Jacobs Journal of Surgery

Unusual Location of a Branchial Cyst in a Septuagenarian Female: Report of a Case

*Guido Carol
Department Of Thoracic Surgery, University Hospital S.Orsola-Malpighi, Italy

*Corresponding Author:
Guido Carol
Department Of Thoracic Surgery, University Hospital S.Orsola-Malpighi, Italy

Published on: 2016-05-24



Branchial Cyst; Surgical Resection; Atypical; Unusual Location; Supraclavicular Location


Branchial Cleft Cysts (BCCs) are a rare disease affecting both pediatric and adult patients. They frequently present as a soft swelling in the neck, constituting the most common presentation of a neck mass in young adults[1].

We report a case of an atypical posterior BCC because of l ocation and CT appearance in a seventy-six-year-old woman leading to a challenging differential diagnosis.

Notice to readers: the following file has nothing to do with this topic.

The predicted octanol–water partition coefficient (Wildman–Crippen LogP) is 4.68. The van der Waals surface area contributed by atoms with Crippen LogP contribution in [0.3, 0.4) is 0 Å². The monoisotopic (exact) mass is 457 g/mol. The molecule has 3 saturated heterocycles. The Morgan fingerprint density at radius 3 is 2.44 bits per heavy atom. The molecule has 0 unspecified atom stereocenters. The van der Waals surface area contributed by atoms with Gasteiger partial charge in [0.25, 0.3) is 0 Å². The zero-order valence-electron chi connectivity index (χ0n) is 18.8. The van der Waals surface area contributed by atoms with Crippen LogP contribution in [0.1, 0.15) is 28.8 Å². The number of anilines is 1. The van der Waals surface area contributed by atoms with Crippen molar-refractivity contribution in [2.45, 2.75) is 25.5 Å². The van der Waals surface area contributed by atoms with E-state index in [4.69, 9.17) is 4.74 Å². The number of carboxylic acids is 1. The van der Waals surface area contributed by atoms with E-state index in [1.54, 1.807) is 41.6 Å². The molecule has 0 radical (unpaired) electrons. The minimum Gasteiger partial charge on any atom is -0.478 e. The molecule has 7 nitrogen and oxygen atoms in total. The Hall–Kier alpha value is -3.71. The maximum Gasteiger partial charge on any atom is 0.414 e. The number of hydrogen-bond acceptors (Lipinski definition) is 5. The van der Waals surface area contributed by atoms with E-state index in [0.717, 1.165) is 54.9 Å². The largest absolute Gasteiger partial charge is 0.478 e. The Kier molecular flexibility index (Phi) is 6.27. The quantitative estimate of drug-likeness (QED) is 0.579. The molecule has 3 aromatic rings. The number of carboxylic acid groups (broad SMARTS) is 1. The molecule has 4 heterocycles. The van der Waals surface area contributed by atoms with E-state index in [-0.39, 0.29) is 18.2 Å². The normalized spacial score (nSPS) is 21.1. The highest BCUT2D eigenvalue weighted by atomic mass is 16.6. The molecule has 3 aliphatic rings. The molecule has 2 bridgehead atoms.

To our knowledge, this is the first case reported in literature of a supraclavicular BCC without a sinus tract neither with the skin nor with the pyriform sinus or a thyroid lobe.

Case Report

A 76-year-old woman presented with 4-month history of a painless swelling and palpable mass in the left side of her neck just above the clavicle and posterior to the sternocleidomastoid muscle. The mass appeared 6-months prior and grew rapidly. It was never painful or inflamed. The patient denied a recent upper respiratory tract or head and neck infection, as well as any hoarseness, dysphagia, dizziness, or loss of consciousness.

On physical examination and chest radiograph, the neck lump was soft, fluctuant, non-tender and motionless during swallowing. It was situated at the base of the neck, in the supraclavicular fossa, posterior to the sternocleidomastoid muscle. There was no associated thyroid gland swelling, and examination of bilateral axillary and cervical lymph nodes was normal.